Photography Book: Dickey Chapelle Under Fire: photographs by the first American female war correspondent killed in action by John Garofolo, 2015, 9780870207181
I don't recall how I first heard of Chapelle. Maybe she was written about in Dispatches by Michael Herr. Maybe I saw her in another Vietnam history. Maybe I read a mention as part of Wisconsin history. Anyway.
Chapelle grew up in the Milwaukee suburbs and was fascinated with airplanes. She earned a scholarship to MIT but spent so much time at the local air fields of the Coast Guard and Army that she flunked out. Chapelle went to Florida to live with an aunt and started working as a journalist. She was hired to write copy for an airliner based in NYC and met he future husband when taking a photography class.
During the war Chapelle gained journalist credentials and worked stateside and the Pacific. She lost her credentials after sneaking onto Okinawa and she and her husband traveled around the world on assignments. They did a lot of photography for humanitarian charities.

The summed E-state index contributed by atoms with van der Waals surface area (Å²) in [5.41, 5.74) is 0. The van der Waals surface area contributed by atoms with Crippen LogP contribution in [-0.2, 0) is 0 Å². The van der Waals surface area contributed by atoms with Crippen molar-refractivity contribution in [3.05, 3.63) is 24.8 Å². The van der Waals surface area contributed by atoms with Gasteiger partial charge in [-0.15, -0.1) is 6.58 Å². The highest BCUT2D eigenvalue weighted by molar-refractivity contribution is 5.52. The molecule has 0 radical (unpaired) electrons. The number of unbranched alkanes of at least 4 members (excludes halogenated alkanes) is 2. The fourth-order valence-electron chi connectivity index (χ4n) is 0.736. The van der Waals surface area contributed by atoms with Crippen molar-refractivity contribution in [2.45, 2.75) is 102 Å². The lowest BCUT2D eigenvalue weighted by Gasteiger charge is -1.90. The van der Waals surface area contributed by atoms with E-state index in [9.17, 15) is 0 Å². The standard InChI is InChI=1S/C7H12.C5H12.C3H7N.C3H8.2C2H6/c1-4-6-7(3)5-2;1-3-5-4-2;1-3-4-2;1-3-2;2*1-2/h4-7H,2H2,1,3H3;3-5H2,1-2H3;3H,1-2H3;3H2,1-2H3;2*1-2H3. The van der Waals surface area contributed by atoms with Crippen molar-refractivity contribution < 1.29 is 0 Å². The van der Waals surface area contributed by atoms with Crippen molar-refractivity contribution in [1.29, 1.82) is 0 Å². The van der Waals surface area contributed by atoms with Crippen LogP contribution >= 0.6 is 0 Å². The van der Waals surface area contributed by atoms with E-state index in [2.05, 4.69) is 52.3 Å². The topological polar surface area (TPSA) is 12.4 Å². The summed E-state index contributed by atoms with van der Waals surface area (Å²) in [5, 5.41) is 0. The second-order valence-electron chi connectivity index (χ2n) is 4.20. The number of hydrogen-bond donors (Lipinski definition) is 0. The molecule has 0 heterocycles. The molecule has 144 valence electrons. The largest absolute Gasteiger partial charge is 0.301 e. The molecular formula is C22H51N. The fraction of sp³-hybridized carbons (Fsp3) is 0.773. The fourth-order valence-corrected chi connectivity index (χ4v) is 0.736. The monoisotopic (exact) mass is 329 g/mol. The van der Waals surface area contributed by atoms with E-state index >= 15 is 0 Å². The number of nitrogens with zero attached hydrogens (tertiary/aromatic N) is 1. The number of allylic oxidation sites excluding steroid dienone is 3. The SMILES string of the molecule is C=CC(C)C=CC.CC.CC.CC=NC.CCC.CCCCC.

After her 1953 divorce Chapelle continued to work overseas and visited numerous war zones including the Hugarian uprising and Cuba. She went to Vietnam in 1961. One of her most important photos was won Photograph of the Year by the National Press Photographers Association. That photo "was the first published photography proving that US advisors were actively engaging in combat operations."
Chappelle also wrote an autobio about her career, 1962's What's a Woman Doing Here?, that did so-so Chappelle had to take a woman's lower pay for many assignments and she kept taking assignments to Vietnam - which makes it sound like she was killed by sexism.
I suppose you can have some traction in making a "death by sexism" argument since her career chances would have been limited. But, she was a combat photographer and died from a booby trap in 1965. The buried explosives injured several Marines and cut her carotid and she bled out in a field.
1. Dang. I just discovered that Michael Herr died this past June. I don't think I heard that.
2. This is a WI Historical Society Press item I bought for work.